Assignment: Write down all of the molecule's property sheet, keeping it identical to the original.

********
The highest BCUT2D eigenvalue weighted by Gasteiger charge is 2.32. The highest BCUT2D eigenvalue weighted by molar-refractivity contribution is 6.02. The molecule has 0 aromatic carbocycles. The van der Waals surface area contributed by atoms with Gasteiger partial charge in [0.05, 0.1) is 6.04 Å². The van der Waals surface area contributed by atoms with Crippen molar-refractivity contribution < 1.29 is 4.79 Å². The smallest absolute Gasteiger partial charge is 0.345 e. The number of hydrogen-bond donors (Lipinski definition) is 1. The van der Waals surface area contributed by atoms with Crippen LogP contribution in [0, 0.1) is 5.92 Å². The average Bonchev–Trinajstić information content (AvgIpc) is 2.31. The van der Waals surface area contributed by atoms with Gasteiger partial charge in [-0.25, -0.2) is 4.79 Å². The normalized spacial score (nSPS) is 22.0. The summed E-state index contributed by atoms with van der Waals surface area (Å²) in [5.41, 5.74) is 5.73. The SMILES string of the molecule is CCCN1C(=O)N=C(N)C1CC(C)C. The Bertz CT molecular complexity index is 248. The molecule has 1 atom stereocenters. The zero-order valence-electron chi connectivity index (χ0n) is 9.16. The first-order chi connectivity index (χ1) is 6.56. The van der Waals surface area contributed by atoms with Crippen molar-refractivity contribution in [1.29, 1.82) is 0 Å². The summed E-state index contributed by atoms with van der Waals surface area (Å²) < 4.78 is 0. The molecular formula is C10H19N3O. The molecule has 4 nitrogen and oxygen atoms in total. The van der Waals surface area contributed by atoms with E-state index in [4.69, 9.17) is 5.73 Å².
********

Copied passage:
The highest BCUT2D eigenvalue weighted by Gasteiger charge is 2.32. The highest BCUT2D eigenvalue weighted by molar-refractivity contribution is 6.02. The molecule has 0 aromatic carbocycles. The van der Waals surface area contributed by atoms with Gasteiger partial charge in [0.05, 0.1) is 6.04 Å². The van der Waals surface area contributed by atoms with Crippen molar-refractivity contribution < 1.29 is 4.79 Å². The smallest absolute Gasteiger partial charge is 0.345 e. The number of hydrogen-bond donors (Lipinski definition) is 1. The van der Waals surface area contributed by atoms with Crippen LogP contribution in [0, 0.1) is 5.92 Å². The average Bonchev–Trinajstić information content (AvgIpc) is 2.31. The van der Waals surface area contributed by atoms with Gasteiger partial charge in [-0.25, -0.2) is 4.79 Å². The normalized spacial score (nSPS) is 22.0. The summed E-state index contributed by atoms with van der Waals surface area (Å²) in [5.41, 5.74) is 5.73. The SMILES string of the molecule is CCCN1C(=O)N=C(N)C1CC(C)C. The Bertz CT molecular complexity index is 248. The molecule has 1 atom stereocenters. The zero-order valence-electron chi connectivity index (χ0n) is 9.16. The first-order chi connectivity index (χ1) is 6.56. The van der Waals surface area contributed by atoms with Crippen molar-refractivity contribution in [1.29, 1.82) is 0 Å². The summed E-state index contributed by atoms with van der Waals surface area (Å²) < 4.78 is 0. The molecular formula is C10H19N3O. The molecule has 4 nitrogen and oxygen atoms in total. The van der Waals surface area contributed by atoms with E-state index in [4.69, 9.17) is 5.73 Å².